Another student, who only identified herself as Ishema, said it was not fair to send students home in complete disregard of having obtained the National Advanced Level Examination certificate.
“It is like the certificates they gave us are void, how can they base on two principal passes. This is unfair and it is a surprise that we are sent home after two months of studying,” she said.
One can qualify to get a certificate without necessarily having two principal passes from their subject combination.
INES Ruhengeri guild president Richard Nteziryayo also said the decision was not favouring students because it was communicated late.
“This was due to disagreement between the ministry and various institutions. There are hundreds of students that are supported by FARG and are stranded, they are forced to go back home, yet those are admitted after consulting government institutions,” Ruhengeri said.
“I wonder why they admitted that huge number while they knew they had not raised two principal passes. Our prayer is that the policy is deferred and implemented next academic year.”
Rectors of private higher learning institutions, however, acknowledge that it was their mistake as the policy is not new because it started in 2007.
This is the first time the policy is being implemented since it came into force.
Fr Dr Deogratias Niyibizi, the INES rector, who also doubles as the head of Rectors’ Council of Private Institutions of High Learning said the only problem is that the communication was made late.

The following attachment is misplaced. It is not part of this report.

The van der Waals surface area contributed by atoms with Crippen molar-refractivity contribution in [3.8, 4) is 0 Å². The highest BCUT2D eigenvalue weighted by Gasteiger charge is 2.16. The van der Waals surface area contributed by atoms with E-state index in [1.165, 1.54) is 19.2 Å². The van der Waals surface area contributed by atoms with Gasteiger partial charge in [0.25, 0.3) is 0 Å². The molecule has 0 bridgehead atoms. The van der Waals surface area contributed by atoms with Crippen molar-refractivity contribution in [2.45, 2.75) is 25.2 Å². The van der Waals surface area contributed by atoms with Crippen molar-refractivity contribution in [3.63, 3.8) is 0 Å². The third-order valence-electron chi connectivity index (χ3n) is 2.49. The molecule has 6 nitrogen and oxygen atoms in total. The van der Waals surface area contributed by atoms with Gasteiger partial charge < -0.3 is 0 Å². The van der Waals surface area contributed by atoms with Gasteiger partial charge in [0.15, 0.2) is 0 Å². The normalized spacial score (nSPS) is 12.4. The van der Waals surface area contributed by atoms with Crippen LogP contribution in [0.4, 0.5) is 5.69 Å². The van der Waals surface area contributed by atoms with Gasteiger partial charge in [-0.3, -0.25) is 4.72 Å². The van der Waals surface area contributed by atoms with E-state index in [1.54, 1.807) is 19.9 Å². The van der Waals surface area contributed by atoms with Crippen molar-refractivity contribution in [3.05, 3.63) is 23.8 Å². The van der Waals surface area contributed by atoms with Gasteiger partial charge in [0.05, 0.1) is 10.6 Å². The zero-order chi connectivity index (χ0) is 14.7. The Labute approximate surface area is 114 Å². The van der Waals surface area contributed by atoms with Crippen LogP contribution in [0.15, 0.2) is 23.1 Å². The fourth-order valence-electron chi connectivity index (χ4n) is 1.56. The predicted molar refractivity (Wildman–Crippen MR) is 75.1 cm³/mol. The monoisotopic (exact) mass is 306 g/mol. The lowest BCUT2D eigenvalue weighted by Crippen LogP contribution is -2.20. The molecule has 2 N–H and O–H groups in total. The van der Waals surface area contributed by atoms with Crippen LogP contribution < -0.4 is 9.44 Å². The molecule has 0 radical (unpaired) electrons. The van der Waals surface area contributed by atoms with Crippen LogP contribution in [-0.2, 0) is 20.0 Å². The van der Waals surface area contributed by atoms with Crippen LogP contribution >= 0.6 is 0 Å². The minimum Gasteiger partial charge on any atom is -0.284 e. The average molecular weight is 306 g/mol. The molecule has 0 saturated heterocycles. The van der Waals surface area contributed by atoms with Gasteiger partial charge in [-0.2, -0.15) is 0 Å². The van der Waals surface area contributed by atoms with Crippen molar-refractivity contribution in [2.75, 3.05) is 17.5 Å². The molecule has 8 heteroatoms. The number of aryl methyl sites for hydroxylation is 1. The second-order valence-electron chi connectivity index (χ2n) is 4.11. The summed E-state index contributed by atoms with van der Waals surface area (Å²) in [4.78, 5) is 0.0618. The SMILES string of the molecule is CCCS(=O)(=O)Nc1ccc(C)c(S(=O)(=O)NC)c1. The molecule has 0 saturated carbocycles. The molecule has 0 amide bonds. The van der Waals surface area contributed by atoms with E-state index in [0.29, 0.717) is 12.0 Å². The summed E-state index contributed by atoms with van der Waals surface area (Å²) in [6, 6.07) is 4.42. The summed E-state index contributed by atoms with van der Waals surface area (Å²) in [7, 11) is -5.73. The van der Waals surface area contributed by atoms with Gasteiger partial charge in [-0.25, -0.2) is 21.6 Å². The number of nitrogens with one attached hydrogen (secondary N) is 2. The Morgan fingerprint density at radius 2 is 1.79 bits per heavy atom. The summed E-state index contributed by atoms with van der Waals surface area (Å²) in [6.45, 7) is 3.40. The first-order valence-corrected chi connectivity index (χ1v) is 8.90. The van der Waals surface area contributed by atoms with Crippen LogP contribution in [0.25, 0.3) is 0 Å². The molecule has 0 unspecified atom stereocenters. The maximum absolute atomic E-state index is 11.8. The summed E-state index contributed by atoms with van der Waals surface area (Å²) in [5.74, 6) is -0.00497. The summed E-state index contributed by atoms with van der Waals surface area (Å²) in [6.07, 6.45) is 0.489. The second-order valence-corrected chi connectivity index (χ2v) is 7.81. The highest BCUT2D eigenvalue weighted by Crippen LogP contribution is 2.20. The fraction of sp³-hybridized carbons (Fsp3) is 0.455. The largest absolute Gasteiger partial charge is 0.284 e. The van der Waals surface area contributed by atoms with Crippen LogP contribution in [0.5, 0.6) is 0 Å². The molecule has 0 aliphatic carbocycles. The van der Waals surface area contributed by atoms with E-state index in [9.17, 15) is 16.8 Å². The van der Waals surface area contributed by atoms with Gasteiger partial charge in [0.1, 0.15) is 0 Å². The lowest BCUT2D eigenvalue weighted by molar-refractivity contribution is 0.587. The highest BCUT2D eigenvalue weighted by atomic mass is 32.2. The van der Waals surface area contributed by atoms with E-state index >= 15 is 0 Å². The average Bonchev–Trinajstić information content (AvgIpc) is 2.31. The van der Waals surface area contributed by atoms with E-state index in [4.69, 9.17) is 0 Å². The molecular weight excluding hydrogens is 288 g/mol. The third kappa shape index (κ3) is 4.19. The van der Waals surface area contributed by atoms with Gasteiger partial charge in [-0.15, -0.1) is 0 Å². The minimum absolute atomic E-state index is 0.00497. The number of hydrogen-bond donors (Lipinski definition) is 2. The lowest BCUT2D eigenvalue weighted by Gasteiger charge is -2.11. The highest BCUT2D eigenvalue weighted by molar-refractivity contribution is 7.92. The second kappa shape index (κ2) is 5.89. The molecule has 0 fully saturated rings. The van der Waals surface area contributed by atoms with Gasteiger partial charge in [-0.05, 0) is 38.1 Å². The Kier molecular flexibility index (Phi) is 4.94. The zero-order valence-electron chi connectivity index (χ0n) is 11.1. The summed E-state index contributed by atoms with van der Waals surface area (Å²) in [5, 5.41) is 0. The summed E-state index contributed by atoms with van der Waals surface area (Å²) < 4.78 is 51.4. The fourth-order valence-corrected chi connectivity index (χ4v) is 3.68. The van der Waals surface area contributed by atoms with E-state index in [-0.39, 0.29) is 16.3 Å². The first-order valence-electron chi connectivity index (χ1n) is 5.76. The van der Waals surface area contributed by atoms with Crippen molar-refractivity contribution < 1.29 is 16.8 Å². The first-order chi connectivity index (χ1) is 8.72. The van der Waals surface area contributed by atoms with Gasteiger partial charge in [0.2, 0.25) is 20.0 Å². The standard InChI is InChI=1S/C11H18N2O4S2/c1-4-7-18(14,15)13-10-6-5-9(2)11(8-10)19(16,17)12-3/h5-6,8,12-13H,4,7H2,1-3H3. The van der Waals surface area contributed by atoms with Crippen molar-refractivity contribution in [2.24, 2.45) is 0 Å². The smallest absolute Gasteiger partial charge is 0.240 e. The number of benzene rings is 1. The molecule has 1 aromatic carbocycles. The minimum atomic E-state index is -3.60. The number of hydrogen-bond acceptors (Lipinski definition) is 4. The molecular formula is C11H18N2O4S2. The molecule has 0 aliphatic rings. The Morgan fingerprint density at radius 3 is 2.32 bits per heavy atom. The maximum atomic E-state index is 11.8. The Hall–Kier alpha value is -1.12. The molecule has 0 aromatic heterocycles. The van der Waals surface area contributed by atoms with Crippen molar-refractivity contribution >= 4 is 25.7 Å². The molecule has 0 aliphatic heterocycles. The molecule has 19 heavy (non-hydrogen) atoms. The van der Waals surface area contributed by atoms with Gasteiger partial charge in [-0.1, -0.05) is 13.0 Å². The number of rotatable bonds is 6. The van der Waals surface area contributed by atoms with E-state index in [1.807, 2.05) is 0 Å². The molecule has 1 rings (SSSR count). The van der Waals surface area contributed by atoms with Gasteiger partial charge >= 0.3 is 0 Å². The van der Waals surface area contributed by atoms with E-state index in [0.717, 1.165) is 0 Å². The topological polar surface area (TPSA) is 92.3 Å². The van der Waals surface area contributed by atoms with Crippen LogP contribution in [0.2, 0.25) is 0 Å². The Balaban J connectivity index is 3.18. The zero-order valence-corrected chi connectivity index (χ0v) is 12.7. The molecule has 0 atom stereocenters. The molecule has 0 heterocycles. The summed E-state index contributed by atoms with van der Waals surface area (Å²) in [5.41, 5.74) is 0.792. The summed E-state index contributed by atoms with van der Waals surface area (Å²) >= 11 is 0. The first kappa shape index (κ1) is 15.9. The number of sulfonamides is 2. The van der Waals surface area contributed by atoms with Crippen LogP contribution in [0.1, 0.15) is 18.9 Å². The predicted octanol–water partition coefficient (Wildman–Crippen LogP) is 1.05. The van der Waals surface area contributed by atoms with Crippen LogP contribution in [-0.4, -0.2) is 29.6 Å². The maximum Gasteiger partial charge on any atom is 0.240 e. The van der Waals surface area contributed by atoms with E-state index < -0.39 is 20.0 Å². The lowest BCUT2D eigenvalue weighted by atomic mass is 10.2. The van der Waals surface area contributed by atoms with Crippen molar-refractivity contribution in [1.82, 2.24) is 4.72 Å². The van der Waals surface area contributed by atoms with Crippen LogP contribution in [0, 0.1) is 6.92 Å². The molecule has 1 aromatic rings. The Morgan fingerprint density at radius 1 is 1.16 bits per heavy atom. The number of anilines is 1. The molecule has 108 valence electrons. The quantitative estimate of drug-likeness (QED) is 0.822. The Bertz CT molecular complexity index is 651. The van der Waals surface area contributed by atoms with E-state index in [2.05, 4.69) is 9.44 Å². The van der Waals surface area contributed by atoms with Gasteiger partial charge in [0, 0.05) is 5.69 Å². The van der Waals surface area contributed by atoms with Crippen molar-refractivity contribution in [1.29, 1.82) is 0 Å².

“We would wish the policy to be delayed until next year because many students are affected but we have no right to ignore the law. We don’t blame the Ministry because they informed us but we delayed implementing the policy,” said Niyibizi.
Richard Niyonkuru, vice rector in charge of finance at the Institute of Lay Adventists of Kigali, said more than 250 students have been affected there.
He said the change will affect both the university as a whole and not just the students alone.
“It is disturbing to admit students and later tell them they are not qualified to study in university, we shall have to adjust our budget accordingly and refund them,” Niyonkuru said.
Dr Gustave Tombora, the academic vice rector of Rwanda Tourism University College, said the decision should be enforced next academic year.
However, Minister Biruta insisted there is no looking back.
“There shouldn’t be any worries, as ministry we have spelt out that students to be admitted to higher learning institutions should have met certain requirements in accordance with a policy governing higher learning institutions that should be respected. The mistake was made by higher learning institution officials who admitted ineligible students,” said Dr Biruta.
The policy apparently does not affect students who had been admitted earlier, or those who have already graduated.
Universities quality control rule leaves 1,000 students dismissed